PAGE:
It’s funny, how food was part of my very first cohesive memory. Was I destined to become a Gourmand?

I also find it striking that a memory of my Dad and I watching TV would feature as an historic event in my life. Daddy was in the TV business. I wonder what he was thinking. We never talked about that day in detail. I wish he was here today, it would be a fun conversation.

Such are the ways of the world. As we live our lives, we have no idea most of the time what will be important, what will last as a memory for us and maybe even the future world.

Sometimes it’s the littlest things – like learning to open a peanut. Sometimes it’s a man landing on the moon. Sometimes, it’s the man you remember.

A Bit of Razzle Dazzle

Sundays. The day of the week that is all about quality time. In our house, that often means time around the table, with homemade delicacies. This time of year those delicacies involve part of the wonderful bounty we enjoy.

At the moment we are blessed with an embarrassing amount of raspberries. I could lie under the bush and just let them fall in my mouth, but I think the neighbours would talk. So instead, I made raspberry financiers.

These delightful mouthfuls look, smell and taste decadent but they are amazingly easy to make. They also work well with delicate fruit like berries. Many recipes will end up looking like a dog’s breakfast when you mix in berries (no offence to my dog, but presentation isn’t her thing). Here, you can place the berries on top of the batter and they will bake right in.

They are not a diet item. I bet the calories you get from inhaling the fumes of the butter browning are enough to blow most diets. But trust me, these are worth having a cheat day. Share them around, package some up if you have to and drop them off to a friend.

Tomorrow I’m making Cherry Clafoutis, to use up some of the cherries we picked. The peaches have only just started, so there is no rush to bake with them yet, thankfully. There isn’t enough time to work out and cover all those treats!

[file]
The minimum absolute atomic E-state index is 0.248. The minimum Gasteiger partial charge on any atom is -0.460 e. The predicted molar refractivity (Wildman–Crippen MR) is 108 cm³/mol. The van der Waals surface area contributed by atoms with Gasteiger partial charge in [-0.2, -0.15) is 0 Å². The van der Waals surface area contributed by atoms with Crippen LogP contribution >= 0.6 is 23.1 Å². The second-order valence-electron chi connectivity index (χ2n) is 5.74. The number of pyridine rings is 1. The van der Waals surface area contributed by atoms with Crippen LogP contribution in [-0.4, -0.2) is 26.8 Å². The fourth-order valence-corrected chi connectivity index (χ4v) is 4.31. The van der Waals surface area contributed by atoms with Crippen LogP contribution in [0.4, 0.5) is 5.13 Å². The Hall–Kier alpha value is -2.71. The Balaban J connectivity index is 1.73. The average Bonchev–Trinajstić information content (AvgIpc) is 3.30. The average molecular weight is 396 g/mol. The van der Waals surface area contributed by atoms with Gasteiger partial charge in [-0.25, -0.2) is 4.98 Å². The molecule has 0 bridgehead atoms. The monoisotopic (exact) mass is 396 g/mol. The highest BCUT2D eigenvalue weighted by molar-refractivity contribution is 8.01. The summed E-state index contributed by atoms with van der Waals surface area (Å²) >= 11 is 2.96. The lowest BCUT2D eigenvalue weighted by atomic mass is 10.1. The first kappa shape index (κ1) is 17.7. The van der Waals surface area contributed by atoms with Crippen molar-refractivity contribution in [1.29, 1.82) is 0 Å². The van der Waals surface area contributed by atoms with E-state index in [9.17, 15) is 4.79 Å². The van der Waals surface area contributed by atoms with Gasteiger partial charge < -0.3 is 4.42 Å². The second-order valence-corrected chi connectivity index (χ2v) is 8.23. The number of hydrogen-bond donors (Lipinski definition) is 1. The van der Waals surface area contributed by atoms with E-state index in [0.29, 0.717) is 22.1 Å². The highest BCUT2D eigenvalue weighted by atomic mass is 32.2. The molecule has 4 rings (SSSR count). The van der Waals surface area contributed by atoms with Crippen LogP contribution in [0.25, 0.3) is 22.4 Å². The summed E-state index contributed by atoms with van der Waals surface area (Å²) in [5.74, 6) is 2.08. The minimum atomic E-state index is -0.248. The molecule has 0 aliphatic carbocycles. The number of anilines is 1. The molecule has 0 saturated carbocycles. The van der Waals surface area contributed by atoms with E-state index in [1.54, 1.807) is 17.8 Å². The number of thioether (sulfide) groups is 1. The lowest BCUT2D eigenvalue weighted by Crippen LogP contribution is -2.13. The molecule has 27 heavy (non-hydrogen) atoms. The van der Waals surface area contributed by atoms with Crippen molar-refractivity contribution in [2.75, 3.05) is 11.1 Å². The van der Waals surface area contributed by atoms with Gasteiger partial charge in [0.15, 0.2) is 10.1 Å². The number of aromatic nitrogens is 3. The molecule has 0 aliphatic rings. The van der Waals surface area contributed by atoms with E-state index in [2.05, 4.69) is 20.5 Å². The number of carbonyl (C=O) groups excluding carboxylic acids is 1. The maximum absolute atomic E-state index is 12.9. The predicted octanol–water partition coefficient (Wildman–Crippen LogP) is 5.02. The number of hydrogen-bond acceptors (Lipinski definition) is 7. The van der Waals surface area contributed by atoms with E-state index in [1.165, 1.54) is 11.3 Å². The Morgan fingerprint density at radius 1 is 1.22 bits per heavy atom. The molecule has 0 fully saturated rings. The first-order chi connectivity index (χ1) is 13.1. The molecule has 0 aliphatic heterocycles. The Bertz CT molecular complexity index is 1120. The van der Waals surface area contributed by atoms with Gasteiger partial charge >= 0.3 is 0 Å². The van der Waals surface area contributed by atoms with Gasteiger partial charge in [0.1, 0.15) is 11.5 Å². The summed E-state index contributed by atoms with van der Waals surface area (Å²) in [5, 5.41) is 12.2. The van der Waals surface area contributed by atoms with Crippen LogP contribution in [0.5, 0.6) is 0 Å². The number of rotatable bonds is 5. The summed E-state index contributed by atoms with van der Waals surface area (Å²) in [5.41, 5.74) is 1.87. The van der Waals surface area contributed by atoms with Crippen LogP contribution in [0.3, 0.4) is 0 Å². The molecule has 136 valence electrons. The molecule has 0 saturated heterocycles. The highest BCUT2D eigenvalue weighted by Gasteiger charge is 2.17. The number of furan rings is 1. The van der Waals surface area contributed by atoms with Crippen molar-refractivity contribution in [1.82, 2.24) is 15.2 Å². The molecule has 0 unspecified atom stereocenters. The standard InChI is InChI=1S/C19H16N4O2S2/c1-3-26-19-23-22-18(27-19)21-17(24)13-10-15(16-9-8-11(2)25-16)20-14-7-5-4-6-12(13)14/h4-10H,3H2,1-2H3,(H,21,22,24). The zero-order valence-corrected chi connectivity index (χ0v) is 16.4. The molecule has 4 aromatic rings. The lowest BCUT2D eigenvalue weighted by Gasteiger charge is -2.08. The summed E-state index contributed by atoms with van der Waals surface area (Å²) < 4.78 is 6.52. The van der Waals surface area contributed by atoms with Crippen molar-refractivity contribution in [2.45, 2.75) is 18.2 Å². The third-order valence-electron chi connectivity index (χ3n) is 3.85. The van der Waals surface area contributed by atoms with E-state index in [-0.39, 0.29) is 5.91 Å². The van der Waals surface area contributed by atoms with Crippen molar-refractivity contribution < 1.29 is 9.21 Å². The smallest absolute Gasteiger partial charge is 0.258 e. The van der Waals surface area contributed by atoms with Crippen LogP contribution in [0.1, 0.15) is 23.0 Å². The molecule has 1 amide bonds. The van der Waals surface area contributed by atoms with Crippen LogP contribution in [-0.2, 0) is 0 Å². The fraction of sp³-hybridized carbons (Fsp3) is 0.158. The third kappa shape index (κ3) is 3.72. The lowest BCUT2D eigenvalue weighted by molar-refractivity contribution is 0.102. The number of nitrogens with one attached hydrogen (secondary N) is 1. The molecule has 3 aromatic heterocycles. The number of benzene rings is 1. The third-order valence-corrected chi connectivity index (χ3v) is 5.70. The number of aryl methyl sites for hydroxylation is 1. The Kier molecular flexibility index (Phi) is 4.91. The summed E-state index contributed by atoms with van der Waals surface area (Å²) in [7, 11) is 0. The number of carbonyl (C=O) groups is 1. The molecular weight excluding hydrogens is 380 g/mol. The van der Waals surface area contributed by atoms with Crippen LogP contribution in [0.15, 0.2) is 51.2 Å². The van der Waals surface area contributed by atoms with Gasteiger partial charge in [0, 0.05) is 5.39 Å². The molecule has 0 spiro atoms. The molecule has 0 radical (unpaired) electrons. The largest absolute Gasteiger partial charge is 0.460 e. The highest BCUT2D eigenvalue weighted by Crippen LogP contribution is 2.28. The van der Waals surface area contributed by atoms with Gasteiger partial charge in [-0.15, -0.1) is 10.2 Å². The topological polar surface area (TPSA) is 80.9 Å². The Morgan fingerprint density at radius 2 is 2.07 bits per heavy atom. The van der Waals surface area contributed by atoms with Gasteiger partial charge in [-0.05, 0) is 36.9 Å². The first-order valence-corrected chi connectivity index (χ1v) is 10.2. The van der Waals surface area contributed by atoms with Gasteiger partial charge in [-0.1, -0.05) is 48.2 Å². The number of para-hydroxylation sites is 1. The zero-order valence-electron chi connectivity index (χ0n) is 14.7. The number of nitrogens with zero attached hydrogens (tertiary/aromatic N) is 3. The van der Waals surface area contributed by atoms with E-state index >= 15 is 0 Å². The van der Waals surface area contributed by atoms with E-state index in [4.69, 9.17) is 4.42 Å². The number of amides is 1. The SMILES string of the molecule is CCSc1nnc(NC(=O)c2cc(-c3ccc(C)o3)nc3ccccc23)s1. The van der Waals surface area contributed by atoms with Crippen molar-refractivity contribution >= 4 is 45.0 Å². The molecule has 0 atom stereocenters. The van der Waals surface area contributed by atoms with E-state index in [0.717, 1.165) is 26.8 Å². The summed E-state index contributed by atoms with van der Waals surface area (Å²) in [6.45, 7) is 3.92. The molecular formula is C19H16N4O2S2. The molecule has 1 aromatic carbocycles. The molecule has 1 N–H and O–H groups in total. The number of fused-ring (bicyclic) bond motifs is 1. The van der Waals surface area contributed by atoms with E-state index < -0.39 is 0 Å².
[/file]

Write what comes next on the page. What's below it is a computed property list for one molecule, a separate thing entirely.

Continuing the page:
Happy Sunday!

 

 

 

 

 

 

 

True patriot love

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I woke up this morning to birds chirping. My dog and I had a peaceful walk in the neighbouring orchard and then my husband and I had a leisurely breakfast on the deck, eating the cherries we picked from our tree and enjoying the panoramic views of farm fields and Okanagan Lake in the distance.

I putzed in my gardens today; first the vegetable garden, where we have tomatoes, cucumbers, peppers, eggplants, various lettuces and some herbs. Then I did some tidying in the edible flower garden out back, listening to the hum of the bees and the trickle of water into our little pond. All summer long we will have edible things growing on our little property.

We are conscious of our water consumption, living in an arid climate, but even when restrictions are in effect we can still water plants and drink from the tap.

Hubbie and I stopped for an ice cream cone this afternoon. We could easily afford two scoops each and we chose from over 2 dozen flavours. Like many other decisions here, I could pick whichever one I wanted, without judgement. It didn’t matter that hubbie and I chose differently, and next time I could pick something else. I don’t need to defend my choice, or changing it.

Being a Canadian doesn’t mean I have to shout my patriotism from the rooftop – it is true that many of us are more reserved, less demonstrative than folks of the neighbouring United States. But that doesn’t mean we are any less proud of our nation.

I am so very pleased that I was born and live in a place where life can be good for so many people, and there are so many beautiful corners to enjoy everything from wilderness to urban jungle. I am proud we have farmers and fishers from coast to coast who work to provide us with so much bounty. We celebrate them every day, honouring the land and the sea that surrounds us.

I hope as we move forward that our country can be a good example of how to work towards sustainability.  How great would it be for Canadians to not only be polite and kind but also good stewards of our planet?

Happy Canada Day!